‘Ultralight Beam’ and the power of gospel choirs
07 Apr 2016
“A lot of people tell me ‘Ultralight Beam’ is my greatest artwork to date only rival being ‘Jesus Walks’.” – Kanye West
Kanye is right. ‘Jesus Walks’ is his only other song that competes with the transcendence of ‘Ultralight Beam’. Both songs, and any others that combine heartfelt lyrics and a gospel choir, are everything you want a song to be: uplifting, exhilarating, and transformative.
These songs are addictive. Each listen highlights a different lyric or element of production. No doubt, we have West to thank for his production skills and ability to meld musicians whose voice complement each other so well on to one track. But the choice to create an overtly gospel introduction which is linked to a genre of music that isn’t known for saintly qualities, signifies the power of gospel music and how it can be used to elevate songs from earthly to transcendent.
The church has always used the resources of the best painters, architects, singers and composers. Consider the Sistine Chapel (above), Michelangelo painted the ceiling. The architecture is breath taking and one of the oldest religious choirs still sing there. It offers the best of everything to facilitate a multi-sensory experience for worshippers.
If you take ‘Ultralight Beam’ for face value, the artists Kanye brought together give you an idea of the tone of the track. We have: Kirk Franklin an eight time Grammy-winning musician and musical director whose compositions infiltrate every corner of gospel and the mainstream music industry; Chance The Rapper an acclaimed rapper, singer, and producer who bottles up the energy of Pentecostal church in his triumphant horns and choruses, taking you to a morning service in his production (notice how his verse does not go by without a horn feature); Kelly Price, who is best known for providing backing vocals to Mariah’s ‘Fantasy’, and working with Bad Boy (‘Mo’ Money Mo’ Problems’, ‘Feel So Good’). Price isn’t in fact a gospel singer, but for ‘Ultralight Beam’ she has to reproduce the battle cry of a church singer. The final feature on the track is The-Dream, and his mournful wailing melody precedes his prayer; a situation the black church is all too familiar with.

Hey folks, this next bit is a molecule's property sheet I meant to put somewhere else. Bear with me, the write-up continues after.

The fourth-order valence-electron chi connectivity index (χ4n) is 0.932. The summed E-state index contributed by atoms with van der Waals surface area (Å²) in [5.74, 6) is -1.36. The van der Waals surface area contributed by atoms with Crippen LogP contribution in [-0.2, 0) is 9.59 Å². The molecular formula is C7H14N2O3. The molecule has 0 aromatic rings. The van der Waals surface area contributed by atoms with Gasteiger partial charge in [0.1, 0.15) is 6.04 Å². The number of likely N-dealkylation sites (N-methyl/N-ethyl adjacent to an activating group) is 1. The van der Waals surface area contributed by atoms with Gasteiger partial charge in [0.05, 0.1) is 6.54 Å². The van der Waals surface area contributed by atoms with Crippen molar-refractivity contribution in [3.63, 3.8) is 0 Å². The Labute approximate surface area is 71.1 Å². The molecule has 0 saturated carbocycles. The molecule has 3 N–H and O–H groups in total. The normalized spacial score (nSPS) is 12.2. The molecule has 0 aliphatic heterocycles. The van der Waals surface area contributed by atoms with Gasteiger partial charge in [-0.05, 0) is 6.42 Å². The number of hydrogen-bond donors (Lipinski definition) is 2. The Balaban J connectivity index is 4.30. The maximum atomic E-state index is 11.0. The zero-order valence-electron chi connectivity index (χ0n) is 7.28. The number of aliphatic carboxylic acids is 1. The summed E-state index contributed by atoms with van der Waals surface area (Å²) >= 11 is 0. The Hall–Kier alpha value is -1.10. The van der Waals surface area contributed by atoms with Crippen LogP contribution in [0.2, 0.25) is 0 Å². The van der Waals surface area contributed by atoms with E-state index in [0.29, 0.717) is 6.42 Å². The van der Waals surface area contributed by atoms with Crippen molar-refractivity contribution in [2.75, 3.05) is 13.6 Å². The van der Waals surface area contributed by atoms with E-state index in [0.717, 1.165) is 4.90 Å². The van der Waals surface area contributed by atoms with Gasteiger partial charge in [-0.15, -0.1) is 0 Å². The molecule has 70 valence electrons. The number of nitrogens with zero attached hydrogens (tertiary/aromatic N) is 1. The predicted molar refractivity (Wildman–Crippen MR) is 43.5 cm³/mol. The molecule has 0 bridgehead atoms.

It’s telling that Kanye barely appears on this track. His passing appearance admits to not being able to achieve what was intended with only his skill-set, much like his use of a sample in ‘Jesus Walks’. There he presented the message, but left it up to The Arc Choir to do the spiritual legwork. In the same way that hip-hop samples are usually references of soul’s golden era to honour the trailblazers of before, gospel is used to connect to listeners on a level that the artists cannot reach alone. Considering the lyrical content West displays later in The Life Of Pablo, it makes sense that he would use other voices to strengthen his resolve. However, like other secular hip-hop songs that rely on gospel choirs, a thread can be traced to some degree of faith in God even if it seems to contradict their behaviour.
Ultimately, the familiar gospel choir sound you get on ‘Ultralight Beam’ is as close as you can get to a church experience in pop culture without actually attending one. Gospel-infused hip-hop transcends the earthly realm, but also genres and beliefs, dipping into both religious and non-religious circles. For most, it’s a great song that happens to have a gospel choir in it. For gospel-lovers who don’t usually engage with his music, there’s cross over appeal. They’ll listen at least once, even if that’s just to criticise Franklin for collaborating with West. For those “trying to keep their faith”, who can reconcile themselves with every aspect this song, their enjoyment comes in a double portion.